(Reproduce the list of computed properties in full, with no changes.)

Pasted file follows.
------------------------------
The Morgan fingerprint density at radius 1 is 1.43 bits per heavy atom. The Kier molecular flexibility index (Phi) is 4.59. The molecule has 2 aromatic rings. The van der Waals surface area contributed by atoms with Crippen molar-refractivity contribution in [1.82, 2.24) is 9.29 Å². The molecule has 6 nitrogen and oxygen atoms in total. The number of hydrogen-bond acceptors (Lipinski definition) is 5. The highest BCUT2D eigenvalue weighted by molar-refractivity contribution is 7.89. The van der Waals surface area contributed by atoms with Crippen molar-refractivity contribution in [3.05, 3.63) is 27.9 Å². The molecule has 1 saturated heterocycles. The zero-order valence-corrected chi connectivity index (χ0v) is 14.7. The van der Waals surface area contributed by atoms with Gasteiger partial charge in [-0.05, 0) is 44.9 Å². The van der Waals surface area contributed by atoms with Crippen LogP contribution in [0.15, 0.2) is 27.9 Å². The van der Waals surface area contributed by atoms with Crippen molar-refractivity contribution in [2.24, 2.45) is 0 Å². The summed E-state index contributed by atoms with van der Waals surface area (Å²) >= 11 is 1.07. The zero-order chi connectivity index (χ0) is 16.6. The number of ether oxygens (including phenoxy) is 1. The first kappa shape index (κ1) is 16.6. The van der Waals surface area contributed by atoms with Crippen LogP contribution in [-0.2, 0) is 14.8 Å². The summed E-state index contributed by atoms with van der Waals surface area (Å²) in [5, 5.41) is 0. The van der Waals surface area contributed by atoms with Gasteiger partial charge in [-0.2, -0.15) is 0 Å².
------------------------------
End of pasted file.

The Morgan fingerprint density at radius 1 is 1.43 bits per heavy atom. The Kier molecular flexibility index (Phi) is 4.59. The molecule has 2 aromatic rings. The van der Waals surface area contributed by atoms with Crippen molar-refractivity contribution in [1.82, 2.24) is 9.29 Å². The molecule has 6 nitrogen and oxygen atoms in total. The number of hydrogen-bond acceptors (Lipinski definition) is 5. The highest BCUT2D eigenvalue weighted by molar-refractivity contribution is 7.89. The van der Waals surface area contributed by atoms with Crippen molar-refractivity contribution in [3.05, 3.63) is 27.9 Å². The molecule has 1 saturated heterocycles. The zero-order valence-corrected chi connectivity index (χ0v) is 14.7. The van der Waals surface area contributed by atoms with Gasteiger partial charge in [-0.05, 0) is 44.9 Å². The van der Waals surface area contributed by atoms with Crippen LogP contribution in [0.15, 0.2) is 27.9 Å². The van der Waals surface area contributed by atoms with Crippen molar-refractivity contribution in [2.24, 2.45) is 0 Å². The summed E-state index contributed by atoms with van der Waals surface area (Å²) >= 11 is 1.07. The zero-order chi connectivity index (χ0) is 16.6. The number of ether oxygens (including phenoxy) is 1. The first kappa shape index (κ1) is 16.6. The van der Waals surface area contributed by atoms with Crippen LogP contribution in [-0.2, 0) is 14.8 Å². The summed E-state index contributed by atoms with van der Waals surface area (Å²) in [5, 5.41) is 0. The van der Waals surface area contributed by atoms with Gasteiger partial charge in [-0.2, -0.15) is 0 Å².